The good news is that spot freight volumes and rates have returned to pre-COVID levels, and they’re not dropping back down.
Not-so-good news: Rates don’t seem to be rising much higher at the moment. And that pre-COVID period? That was in February. We all know what rates are like in February. In the immortal words of Tony Soprano: “Fuggedaboutit.”
The national average for spot van truckloads is $1.77 per mile, which is 2 cents higher than it was last week. Truckers don’t want to run for less than that – or not very far, anyway.
On the bright side, about half the loads have been paying more than $1.77, and some pay a lot more. It’s all about location. That’s why dispatchers and independent owner-operators invest extra time searching for hot markets where freight is plentiful and rates are rising.
This week’s hot market is Memphis because of its association with retail merchandise, says DAT’s Matt Sullivan.
“High-level takeaways right now are that retail freight seemed to provide a boost last week, picking up the steam that was kinda lost in the previous week,” Sullivan reported in an email.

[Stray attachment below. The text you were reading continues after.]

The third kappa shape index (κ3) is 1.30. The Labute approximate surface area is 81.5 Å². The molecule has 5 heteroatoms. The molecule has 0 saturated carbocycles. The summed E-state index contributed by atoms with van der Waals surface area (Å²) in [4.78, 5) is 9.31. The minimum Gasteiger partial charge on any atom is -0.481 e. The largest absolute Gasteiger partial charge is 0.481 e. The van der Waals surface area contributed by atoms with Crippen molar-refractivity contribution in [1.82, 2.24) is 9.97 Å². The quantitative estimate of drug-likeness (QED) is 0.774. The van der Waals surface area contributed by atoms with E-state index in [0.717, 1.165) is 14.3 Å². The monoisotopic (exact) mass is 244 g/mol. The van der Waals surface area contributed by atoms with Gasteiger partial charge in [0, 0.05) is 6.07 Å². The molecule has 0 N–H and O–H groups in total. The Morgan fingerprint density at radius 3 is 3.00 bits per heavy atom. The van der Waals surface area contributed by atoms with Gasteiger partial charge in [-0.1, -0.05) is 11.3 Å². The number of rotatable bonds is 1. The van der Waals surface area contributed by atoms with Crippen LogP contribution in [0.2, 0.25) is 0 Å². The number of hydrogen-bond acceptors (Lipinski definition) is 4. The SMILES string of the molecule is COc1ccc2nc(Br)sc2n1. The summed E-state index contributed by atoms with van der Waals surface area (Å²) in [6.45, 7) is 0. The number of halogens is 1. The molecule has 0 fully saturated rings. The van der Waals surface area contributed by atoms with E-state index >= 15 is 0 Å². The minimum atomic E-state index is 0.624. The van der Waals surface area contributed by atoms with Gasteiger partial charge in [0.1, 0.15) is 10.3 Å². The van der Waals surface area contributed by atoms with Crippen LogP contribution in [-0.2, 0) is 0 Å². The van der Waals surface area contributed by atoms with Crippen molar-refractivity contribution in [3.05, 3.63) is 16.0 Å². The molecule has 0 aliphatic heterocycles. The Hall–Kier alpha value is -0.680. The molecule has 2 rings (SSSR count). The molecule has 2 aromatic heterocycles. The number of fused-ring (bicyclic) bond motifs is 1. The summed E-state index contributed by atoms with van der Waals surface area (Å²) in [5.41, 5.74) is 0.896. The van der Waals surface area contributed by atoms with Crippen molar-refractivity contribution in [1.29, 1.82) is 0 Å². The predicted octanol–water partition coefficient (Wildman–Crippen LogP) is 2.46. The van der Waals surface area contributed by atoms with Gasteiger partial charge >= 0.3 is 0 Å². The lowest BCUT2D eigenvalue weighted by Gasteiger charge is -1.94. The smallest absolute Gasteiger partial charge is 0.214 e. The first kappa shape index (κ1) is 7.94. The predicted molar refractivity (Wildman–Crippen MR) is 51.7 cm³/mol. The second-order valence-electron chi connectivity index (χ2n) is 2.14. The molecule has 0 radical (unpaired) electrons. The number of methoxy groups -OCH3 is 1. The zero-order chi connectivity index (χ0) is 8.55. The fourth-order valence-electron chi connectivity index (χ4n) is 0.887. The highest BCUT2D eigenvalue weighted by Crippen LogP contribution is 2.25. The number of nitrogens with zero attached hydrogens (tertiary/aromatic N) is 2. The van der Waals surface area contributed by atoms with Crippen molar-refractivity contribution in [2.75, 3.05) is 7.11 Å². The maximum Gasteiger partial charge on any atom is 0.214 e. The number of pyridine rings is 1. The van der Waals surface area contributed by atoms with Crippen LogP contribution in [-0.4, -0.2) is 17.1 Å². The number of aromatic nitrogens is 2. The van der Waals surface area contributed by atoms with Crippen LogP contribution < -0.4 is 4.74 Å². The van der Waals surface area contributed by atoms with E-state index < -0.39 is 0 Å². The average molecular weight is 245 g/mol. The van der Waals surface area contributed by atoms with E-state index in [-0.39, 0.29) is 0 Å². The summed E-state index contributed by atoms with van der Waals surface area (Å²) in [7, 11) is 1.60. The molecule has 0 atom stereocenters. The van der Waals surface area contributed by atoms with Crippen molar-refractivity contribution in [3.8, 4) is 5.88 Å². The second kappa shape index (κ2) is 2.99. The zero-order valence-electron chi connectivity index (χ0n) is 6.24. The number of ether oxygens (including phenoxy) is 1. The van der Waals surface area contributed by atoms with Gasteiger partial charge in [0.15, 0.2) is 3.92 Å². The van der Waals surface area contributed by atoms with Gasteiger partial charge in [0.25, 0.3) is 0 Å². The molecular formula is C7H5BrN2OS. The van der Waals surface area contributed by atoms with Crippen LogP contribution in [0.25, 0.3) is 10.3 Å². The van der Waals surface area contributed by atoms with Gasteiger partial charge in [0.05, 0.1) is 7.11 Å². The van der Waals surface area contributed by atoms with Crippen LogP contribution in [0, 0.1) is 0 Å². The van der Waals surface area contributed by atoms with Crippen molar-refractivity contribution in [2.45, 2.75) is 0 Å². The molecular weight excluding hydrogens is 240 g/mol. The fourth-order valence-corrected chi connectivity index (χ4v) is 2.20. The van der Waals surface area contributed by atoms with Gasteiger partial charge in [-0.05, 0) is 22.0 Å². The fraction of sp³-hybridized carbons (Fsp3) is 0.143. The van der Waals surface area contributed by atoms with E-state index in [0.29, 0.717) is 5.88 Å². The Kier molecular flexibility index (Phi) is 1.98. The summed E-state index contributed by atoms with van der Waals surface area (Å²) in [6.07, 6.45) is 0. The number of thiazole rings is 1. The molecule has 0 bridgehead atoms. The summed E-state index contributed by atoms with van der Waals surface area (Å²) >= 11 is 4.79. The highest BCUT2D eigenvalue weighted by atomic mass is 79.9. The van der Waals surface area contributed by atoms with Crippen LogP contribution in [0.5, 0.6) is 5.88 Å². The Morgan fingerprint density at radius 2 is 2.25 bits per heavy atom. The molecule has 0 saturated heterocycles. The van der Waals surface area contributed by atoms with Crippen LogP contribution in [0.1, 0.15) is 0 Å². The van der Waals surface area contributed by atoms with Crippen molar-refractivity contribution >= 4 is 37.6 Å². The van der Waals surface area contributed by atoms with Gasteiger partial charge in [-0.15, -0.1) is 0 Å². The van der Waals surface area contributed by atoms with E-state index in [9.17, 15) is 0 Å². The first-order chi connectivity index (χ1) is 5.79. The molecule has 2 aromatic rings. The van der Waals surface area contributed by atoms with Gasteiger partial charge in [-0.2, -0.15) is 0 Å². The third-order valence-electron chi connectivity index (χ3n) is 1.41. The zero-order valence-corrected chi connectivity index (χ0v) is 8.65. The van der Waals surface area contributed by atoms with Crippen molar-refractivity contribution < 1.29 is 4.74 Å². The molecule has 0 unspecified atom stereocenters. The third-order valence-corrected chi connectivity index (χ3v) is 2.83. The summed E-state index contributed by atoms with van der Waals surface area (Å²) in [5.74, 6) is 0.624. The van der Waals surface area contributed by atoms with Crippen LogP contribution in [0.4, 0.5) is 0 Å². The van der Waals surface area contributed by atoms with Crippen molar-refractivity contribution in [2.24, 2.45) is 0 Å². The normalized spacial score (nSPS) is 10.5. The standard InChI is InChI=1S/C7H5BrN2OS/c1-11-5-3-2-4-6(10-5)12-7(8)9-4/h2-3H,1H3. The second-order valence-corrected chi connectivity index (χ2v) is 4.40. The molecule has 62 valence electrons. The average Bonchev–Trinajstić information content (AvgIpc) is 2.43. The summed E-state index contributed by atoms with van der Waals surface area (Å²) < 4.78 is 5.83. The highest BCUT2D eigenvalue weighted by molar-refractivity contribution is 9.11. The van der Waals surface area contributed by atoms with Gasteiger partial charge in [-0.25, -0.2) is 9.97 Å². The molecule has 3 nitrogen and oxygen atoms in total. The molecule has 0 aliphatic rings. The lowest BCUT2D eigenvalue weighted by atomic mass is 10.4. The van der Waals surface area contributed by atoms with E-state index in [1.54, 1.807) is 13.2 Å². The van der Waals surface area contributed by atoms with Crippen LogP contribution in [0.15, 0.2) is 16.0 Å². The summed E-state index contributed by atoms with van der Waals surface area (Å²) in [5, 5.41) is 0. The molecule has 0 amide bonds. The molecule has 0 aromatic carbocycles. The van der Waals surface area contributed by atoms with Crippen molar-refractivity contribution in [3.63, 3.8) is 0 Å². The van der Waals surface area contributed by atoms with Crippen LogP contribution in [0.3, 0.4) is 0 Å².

Some of the pressure could be due to the close of the fiscal quarter next week, as well as retail re-stocking in advance of July 4th, he added.
Reefer fleets can expect to find fresh seasonal produce in all the usual places, with big rate increases on a handful of lanes originating in Georgia, while rates are starting to decline on reefer loads leaving California. Overall volume flattened out last week, so reefers may be on a glide path for the next couple weeks.
Rates and volumes typically drop for both reefers and vans after the holiday weekend, but this year is definitely not typical. As more businesses re-open, there could well be an off-season surge – or two, or three – in freight volumes and rates. Both reefers and vans should get an unusually big boost in late summer for back-to-school items, which include clothing, shoes, backpacks, and a lot of cafeteria food, in addition to all the usual stuff on the teachers’ checklists.